Illegal citizenry, SMEs in Zambia


WE LIVE to work and most importantly for the legacy that succeeds our earthly life. In this respect, Christians create their legacy not without a spiritual aspect.

They are always conscious of Jesus’ statement: “I was a stranger and you welcomed me.” Therefore the love for one’s neighbour commandment quite well defines the much vocalised Christian nation status for Zambia. Seemingly, this is the legacy our generation is moulding: being welcoming ‘good neighbours’.
What I am not too sure about is whether our being good neighbours stems from the Christian values Jesus asks us to uphold or something I would call being too trusting. But I am concerned that being a good neighbour is one thing and being gullible is another.
Foreigners represent a huge percentage of the Zambian population and they have the higher level of business achievements. Is this what we call foreign direct investment (FDI)?
Generally, FDI is performed well by those from the West, Middle East, and Asia. It is evident in the mansions, shopping malls and supermarkets, among other investments found in our big and small towns. They keep their heads above water in Zambia as they quickly acquire citizenship or other related documentation that support their stay here. Moreover, they never forget the right procedures of investing in a foreign nation. In a way, they provide employment, some of which results in skills that many youths succeed in attaining.
My main concern and the reason why I was encouraged to write this piece is about the neighbours that run most of the kiosks in the very heart of Zambia. About 90 percent of the SMEs (especially kiosks) found in every corner of Lusaka compounds are being controlled by people from neighbouring countries.
Despite the ‘good neighbour’ legacy which our generation lives to create, we are aware that about 80 percent of our neighbours that control the SME businesses in Lusaka and other areas are illegal citizens. Does it mean the natives of this nation can’t run these ntembas? Don’t we have the skills and the ability, and even brains, (in spite of being good at drinking beers 24/7), to take care of the SMEs which the illegal citizens are taking advantage of?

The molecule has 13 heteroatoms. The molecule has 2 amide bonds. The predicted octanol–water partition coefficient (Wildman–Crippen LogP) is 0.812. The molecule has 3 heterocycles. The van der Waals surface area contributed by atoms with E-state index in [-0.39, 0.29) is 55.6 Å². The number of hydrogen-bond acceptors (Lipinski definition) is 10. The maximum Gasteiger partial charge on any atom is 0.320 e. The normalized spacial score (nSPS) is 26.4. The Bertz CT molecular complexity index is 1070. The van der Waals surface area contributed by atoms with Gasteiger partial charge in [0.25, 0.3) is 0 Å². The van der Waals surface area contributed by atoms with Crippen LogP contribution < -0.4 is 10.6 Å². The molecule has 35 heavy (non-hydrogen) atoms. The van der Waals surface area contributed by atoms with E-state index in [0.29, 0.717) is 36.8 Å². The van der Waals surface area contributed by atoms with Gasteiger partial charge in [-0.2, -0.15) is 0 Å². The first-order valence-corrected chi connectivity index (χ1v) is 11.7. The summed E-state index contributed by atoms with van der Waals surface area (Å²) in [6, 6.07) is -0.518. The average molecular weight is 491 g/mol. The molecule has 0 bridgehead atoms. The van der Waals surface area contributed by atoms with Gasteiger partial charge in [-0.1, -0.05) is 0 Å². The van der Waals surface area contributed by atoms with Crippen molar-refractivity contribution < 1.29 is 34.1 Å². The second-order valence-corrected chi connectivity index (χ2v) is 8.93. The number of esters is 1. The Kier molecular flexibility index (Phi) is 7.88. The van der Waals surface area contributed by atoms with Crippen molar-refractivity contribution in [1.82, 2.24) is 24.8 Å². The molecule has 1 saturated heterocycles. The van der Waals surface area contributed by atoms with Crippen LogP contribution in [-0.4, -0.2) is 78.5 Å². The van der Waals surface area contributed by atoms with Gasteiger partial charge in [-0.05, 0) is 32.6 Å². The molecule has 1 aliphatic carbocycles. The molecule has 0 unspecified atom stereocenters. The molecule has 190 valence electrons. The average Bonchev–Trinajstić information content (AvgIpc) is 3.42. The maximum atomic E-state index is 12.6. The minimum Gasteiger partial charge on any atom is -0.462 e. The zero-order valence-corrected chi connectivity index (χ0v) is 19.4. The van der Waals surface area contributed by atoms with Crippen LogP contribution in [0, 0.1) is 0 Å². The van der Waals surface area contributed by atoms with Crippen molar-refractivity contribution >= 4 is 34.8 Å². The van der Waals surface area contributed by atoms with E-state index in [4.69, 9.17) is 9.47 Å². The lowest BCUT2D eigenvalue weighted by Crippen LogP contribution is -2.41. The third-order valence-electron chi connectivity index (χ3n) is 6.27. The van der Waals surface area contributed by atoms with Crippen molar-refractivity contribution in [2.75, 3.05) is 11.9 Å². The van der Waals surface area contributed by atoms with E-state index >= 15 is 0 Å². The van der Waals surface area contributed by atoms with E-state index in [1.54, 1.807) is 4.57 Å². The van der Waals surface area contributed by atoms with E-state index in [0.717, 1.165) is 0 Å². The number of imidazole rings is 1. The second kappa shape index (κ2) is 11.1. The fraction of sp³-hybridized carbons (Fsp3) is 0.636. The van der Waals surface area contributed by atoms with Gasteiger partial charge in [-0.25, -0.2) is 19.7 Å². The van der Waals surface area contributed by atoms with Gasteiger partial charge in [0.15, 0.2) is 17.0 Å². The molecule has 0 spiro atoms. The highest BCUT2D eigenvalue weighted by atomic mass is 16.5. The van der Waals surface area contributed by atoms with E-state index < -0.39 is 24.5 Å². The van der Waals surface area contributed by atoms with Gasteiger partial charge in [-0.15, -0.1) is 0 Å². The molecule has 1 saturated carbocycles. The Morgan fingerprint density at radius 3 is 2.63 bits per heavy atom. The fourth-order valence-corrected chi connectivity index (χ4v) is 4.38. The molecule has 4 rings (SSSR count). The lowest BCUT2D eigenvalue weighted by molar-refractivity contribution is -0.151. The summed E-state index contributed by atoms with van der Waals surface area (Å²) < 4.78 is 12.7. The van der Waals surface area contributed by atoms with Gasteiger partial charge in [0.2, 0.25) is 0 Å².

It’s very surprising, but also annoying, knowing that these neighbours enter Zambia without legal documents like passports and visas. They intermarry and make illegal families when their being here remains totally fictitious. Some of them become so controversial and intimidating in that you can hardly come into good books and negotiate for a same profit-making selling price with them.
There seems to be an impression that one will be required to engage in rituals to make a successful business in their midst. One must put on amulets for business protection and fortifications. This is being accepted when we know that it’s something against both our religious and cultural values.
I don’t wish to sound mean to state that these illegal citizens come to make the monies that we the natives are looking for and can make locally. Who gives them illegal entrance, who welcomes, hosts and embraces them? It’s Zambia herself, our Christian nation, with Christians living and working to create a ‘good neighbour’ legacy.
I doubt if a Zambian could easily set off to Kenya, Uganda or South Africa, and illegally run businesses there. If so, I wish to roam the world and experience for myself what it feels like to live as an illegal citizen in Tanzania, DRC, UK, USA, China or anywhere other than Zambia. If these countries mentioned above appreciate the good policies that work well for foreigners, how do they help them develop and how are they different from us?
This is how I look at it: I personally think that, if the illegal citizens illegally running shops in Zambia were helped to route back to their rightful places, Zambian youths could perfectly handle the SMEs. Many would be exposed to vast business opportunities and would soon lessen the corruption and poverty levels in Zambia. I don’t think it is in order for foreigners to control three quarters of the SMEs in our ‘Christian nation’ when we also have the capacity to do the same work.
Is Christianity setting a chasm between the Zambian citizens and their constitution? Every good home is guided by substantiated rules and we have sound rules that govern our nation. What do they stipulate on aliens coming to Zambia? They say ‘a home is where a burger is’, but is it wise to invite illegal strangers to a burger that cannot suffice for the owners?
I therefore recommend that, as we keep moulding our legacy as good neighbours’ from a Christian perspective, we should also be conscious of the illegal citizens, some of whom trade in various drugs and engage in other illegalities to which our own people succumb. Jobs are hard to find but business opportunities should readily be available for our struggling family members.
I am confident that am shielded in the good spirit of mother Zambia and that of my ancestors as I defend morality, and therefore I remain fearless.
Gullibility will not develop our nation, neither can it help our own people. Feeling pity for a criminal is being an accomplice, and keeping illegal citizens is equally a grave and punitive crime.
Trobisch Kapalu is author of ‘Walls Beyond The Horizon’.

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